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Kunal Mukherjee

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Where were you born and raised?

I was born in New Delhi and raised mostly in Bangalore, in India

Where did you study?

I did my primary and secondary education in India before going to the Nanyang Technological University in Singapore for my undergrad degree and finally to MIT for my Ph.D.

What led you to the engineering field?

Unfortunately, I cannot claim that engineering was a considered decision or that my childhood summers were spent tinkering with a broken radio or a car. I did none of that. Instead, I seem to have enjoyed my summers with my family traveling to see my grandparents or playing lots of street-rules cricket. Many of my friends chose to study engineering, and so had my father and brother, so I had a lot of support that I can now recognize. My mom studied the humanities and literature but encouraged me to become an engineer. It was not uncommon to see people use engineering as a stepping stone to something else later in their lives, so it felt like a safe bet. I was not even aware of materials science and engineering, as a field, in high school. I saw Matsci listed as an option in my application to study in Singapore. I remember briefly imagining what it might be (I imagined atoms) and liking the thought of it. Still, I listed it only second after electrical engineering, but above computer science. A few years into electrical engineering, I was drawn to microelectronics and semiconductors and saw where materials fit. I happily chose to do my Ph.D. in materials science and engineering.

What led you to Stanford and your current role?

Stanford is well-known in almost every field but is especially steeped in semiconductor heritage. I joined Stanford and the Materials Science and Engineering department in the summer of 2020 after a few years on the faculty at UC Santa Barbara. I felt like I came close to a second diploma just learning from the outstanding students and colleagues there. I can already feel that process starting over at Stanford, and that's awesome. The learning from both my group and my colleagues never stops! I'll add that I spent a few formative years in industry in the Bay Area, and it's been great to come back. I continue to try to find ways to engage with them.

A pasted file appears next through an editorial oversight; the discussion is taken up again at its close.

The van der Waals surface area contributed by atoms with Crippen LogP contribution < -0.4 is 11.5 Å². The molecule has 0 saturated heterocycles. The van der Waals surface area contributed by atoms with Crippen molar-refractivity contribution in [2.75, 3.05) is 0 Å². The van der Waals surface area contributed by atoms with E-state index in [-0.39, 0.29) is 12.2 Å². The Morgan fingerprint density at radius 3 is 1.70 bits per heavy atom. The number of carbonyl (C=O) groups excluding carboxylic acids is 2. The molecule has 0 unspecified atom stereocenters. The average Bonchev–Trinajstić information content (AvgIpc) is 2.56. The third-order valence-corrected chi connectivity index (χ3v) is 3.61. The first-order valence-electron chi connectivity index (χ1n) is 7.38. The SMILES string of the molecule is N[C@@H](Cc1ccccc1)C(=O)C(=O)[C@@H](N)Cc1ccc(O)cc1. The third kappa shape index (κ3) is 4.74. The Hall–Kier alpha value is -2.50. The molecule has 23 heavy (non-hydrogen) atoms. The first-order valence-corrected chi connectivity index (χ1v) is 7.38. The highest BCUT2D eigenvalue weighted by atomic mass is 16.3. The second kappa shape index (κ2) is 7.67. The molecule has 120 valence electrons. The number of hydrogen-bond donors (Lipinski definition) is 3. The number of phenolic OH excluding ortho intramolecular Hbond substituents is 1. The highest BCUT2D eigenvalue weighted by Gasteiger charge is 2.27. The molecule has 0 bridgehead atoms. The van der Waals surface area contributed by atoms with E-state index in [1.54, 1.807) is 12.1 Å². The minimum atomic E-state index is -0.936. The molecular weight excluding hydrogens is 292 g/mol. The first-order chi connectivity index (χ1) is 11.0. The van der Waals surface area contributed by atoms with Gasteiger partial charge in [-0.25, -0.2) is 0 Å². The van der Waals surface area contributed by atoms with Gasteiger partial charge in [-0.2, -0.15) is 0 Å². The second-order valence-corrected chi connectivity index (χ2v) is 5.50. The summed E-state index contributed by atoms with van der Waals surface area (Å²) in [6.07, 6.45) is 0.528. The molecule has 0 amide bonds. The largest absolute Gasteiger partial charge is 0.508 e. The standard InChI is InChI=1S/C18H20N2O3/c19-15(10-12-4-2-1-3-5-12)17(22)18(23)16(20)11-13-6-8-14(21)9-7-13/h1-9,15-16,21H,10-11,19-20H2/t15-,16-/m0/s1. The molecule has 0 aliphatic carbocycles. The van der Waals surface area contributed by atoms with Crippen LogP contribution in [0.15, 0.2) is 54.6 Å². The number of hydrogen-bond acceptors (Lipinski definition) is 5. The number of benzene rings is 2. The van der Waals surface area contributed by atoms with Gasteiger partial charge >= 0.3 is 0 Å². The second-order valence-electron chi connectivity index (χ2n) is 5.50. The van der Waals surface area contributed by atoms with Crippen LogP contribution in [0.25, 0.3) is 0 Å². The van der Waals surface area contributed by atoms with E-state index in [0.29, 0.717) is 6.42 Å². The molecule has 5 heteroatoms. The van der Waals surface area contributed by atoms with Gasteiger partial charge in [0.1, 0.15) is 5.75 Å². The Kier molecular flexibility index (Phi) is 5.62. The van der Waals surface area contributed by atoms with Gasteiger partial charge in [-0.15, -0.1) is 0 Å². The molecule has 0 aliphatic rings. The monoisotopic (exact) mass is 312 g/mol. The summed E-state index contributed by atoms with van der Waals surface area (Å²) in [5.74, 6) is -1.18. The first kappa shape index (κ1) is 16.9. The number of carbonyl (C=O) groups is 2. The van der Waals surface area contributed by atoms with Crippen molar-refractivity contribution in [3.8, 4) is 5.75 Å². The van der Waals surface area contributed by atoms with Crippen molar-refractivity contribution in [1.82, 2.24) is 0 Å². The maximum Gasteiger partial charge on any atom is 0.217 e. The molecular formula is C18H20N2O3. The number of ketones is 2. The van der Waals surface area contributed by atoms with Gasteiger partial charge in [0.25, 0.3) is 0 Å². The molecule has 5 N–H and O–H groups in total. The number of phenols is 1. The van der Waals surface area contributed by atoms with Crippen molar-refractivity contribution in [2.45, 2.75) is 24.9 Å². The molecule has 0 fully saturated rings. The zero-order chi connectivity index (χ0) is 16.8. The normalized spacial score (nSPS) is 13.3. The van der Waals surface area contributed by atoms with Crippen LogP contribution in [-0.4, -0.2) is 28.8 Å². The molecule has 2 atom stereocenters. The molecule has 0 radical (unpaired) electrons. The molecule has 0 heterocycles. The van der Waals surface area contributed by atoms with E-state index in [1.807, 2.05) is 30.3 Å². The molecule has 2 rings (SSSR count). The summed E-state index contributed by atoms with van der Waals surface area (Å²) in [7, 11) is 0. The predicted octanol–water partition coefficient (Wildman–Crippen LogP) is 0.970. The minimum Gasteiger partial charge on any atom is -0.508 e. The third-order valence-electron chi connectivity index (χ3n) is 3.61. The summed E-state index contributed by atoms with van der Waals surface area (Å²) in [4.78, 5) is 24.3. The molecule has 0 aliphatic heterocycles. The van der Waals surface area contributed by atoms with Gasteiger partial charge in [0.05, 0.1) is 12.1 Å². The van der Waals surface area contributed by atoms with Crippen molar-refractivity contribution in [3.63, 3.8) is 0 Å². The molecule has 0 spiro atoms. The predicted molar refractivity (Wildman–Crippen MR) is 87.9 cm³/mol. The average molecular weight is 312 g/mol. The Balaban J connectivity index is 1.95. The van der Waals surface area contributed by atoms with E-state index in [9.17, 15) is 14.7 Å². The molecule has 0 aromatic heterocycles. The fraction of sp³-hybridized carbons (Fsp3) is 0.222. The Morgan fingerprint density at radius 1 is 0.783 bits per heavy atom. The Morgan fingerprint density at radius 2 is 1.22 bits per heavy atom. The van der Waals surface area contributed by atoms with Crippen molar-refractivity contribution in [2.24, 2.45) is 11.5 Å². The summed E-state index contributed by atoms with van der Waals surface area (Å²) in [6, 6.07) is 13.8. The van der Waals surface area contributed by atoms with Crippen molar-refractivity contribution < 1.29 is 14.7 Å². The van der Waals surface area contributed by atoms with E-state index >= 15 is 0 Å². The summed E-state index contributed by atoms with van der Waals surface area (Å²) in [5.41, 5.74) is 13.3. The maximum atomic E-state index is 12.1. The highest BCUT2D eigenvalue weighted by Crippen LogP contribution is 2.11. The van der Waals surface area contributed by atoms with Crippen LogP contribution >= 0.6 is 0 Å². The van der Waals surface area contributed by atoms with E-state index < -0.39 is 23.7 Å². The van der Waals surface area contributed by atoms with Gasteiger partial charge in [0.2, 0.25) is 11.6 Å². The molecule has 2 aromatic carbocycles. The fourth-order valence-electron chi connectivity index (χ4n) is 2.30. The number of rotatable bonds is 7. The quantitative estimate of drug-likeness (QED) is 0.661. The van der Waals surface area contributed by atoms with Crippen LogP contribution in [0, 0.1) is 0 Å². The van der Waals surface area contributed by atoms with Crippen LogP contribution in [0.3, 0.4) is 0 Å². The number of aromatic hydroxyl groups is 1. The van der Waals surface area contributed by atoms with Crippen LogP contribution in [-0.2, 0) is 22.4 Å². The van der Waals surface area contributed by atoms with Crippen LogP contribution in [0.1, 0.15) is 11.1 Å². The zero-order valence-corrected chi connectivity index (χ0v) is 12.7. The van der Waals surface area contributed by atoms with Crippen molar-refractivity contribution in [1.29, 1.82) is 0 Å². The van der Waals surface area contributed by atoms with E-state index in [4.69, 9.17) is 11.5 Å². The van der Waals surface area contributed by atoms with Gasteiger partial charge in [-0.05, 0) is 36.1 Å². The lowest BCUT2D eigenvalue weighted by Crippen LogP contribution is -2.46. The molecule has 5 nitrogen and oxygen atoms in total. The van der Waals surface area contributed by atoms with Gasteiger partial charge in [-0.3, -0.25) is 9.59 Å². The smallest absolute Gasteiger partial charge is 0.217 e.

Please describe your current research that has you most excited and motivated, its importance, what you have achieved so far, and what you hope to accomplish in the future.

We're focused on synthesizing semiconductor crystals, not too different from what got me into materials science, but with an emphasis on defects in these crystals - more on later. I'm most excited about semiconductors that are great at emitting or detecting light in the infrared beyond what our eyes can see. We have a number of semiconductors geared for the visible spectrum. But, there's also a lot of activity in the infrared as it enables new ways of sensing and interacting with living objects and the material world. I'm specifically excited about the work my group's done over the last few years on defect-tolerant infrared semiconductors like PbSe. We would love to add to the growing knowledge of why some semiconductors can be quite disordered or defective yet yield great electronic devices. Down the road, we may make useful infrared emitters for chemical sensors and expand to the full family of chalcogenide (S,Se,Te) materials for new functionality across the spectrum. More importantly, our group graduated our first two wonderful PhDs last year, and helping students achieve their goals here will continue to be our mission.

What advice do you have for aspiring instructors? 

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